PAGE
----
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Dr. Veera Baladandayuthapani is currently a Professor in the Department of Biostatistics at University of Michigan (UM), where he is also the Associate Director of the Center for Cancer Biostatistics. He joined UM in Fall 2018 after spending 13 years in the Department of Biostatistics at University of Texas MD Anderson Cancer Center, Houston, Texas, where was a Professor and Institute Faculty Scholar and held adjunct appointments at Rice University, Texas A&M University and UT School of Public Health. His research interests are mainly in high-dimensional data modeling and Bayesian inference. This includes functional data analyses, Bayesian graphical models, Bayesian semi-/non-parametric models and Bayesian machine learning. These methods are motivated by large and complex datasets (a.k.a. Big Data) such as high-throughput genomics, epigenomics, transcriptomics and proteomics as well as high-resolution neuro- and cancer- imaging. His work has been published in top statistical/biostatistical/bioinformatics and biomedical/oncology journals. He has also co-authored a book on Bayesian analysis of gene expression data. He currently holds multiple PI-level grants from NIH and NSF to develop innovative and advanced biostatistical and bioinformatics methods for big datasets in oncology. He has also served as the Director of the Biostatistics and Bioinformatics Cores for the Specialized Programs of Research Excellence (SPOREs) in Multiple Myeloma and Lung Cancer and Biostatistics&Bioinformatics platform leader for the Myeloma and Melanoma Moonshot Programs at MD Anderson. He is a fellow of the American Statistical Association and an elected member of the International Statistical Institute. He currently serves as an Associate Editor for Journal of American Statistical Association, Biometrics and Sankhya.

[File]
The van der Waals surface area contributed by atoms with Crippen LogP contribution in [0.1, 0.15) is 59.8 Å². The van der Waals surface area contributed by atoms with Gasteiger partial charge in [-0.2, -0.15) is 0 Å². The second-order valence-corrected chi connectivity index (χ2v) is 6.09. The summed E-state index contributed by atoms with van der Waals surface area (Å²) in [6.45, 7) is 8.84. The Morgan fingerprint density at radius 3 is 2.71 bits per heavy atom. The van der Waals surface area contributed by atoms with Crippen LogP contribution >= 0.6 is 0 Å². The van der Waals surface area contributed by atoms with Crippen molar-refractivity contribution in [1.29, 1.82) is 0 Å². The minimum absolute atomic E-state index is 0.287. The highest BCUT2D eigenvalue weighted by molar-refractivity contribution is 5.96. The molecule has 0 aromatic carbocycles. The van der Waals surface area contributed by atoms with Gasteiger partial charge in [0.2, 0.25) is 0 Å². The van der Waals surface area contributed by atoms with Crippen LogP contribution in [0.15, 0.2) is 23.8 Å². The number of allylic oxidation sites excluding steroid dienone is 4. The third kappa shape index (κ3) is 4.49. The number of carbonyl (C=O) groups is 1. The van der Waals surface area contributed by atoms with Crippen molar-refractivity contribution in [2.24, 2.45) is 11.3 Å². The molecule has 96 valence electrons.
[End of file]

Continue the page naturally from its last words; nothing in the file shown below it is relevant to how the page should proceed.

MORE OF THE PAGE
An example of horizontal (across cancers) and vertical (across multiple molecular platforms) data integration. Image from Ha et al (Nature Scientific Reports, 2018; https://www.nature.com/articles/s41598-018-32682-x)